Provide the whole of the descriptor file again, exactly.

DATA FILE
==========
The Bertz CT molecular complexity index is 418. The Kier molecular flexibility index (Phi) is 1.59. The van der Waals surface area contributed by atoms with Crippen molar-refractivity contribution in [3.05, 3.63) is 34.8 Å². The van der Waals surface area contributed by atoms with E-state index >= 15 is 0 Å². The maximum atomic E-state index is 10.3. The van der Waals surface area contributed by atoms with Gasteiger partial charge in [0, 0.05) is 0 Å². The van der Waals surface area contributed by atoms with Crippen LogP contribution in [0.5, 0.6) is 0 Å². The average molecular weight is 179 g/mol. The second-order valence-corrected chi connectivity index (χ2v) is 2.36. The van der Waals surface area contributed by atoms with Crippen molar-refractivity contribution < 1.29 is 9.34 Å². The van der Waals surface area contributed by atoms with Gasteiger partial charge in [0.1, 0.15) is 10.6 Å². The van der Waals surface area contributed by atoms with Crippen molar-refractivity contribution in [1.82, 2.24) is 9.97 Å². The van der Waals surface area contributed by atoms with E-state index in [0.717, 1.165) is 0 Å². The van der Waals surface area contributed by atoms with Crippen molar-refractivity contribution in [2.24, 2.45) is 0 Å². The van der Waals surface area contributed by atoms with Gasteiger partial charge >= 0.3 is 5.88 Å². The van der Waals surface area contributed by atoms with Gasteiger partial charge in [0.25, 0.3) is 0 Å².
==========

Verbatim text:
The Bertz CT molecular complexity index is 418. The Kier molecular flexibility index (Phi) is 1.59. The van der Waals surface area contributed by atoms with Crippen molar-refractivity contribution in [3.05, 3.63) is 34.8 Å². The van der Waals surface area contributed by atoms with E-state index >= 15 is 0 Å². The maximum atomic E-state index is 10.3. The van der Waals surface area contributed by atoms with Gasteiger partial charge in [0, 0.05) is 0 Å². The van der Waals surface area contributed by atoms with Crippen LogP contribution in [0.5, 0.6) is 0 Å². The average molecular weight is 179 g/mol. The second-order valence-corrected chi connectivity index (χ2v) is 2.36. The van der Waals surface area contributed by atoms with Crippen molar-refractivity contribution < 1.29 is 9.34 Å². The van der Waals surface area contributed by atoms with Gasteiger partial charge in [0.1, 0.15) is 10.6 Å². The van der Waals surface area contributed by atoms with Crippen molar-refractivity contribution in [1.82, 2.24) is 9.97 Å². The van der Waals surface area contributed by atoms with E-state index in [0.717, 1.165) is 0 Å². The van der Waals surface area contributed by atoms with Crippen molar-refractivity contribution in [2.24, 2.45) is 0 Å². The van der Waals surface area contributed by atoms with Gasteiger partial charge >= 0.3 is 5.88 Å². The van der Waals surface area contributed by atoms with Gasteiger partial charge in [0.25, 0.3) is 0 Å².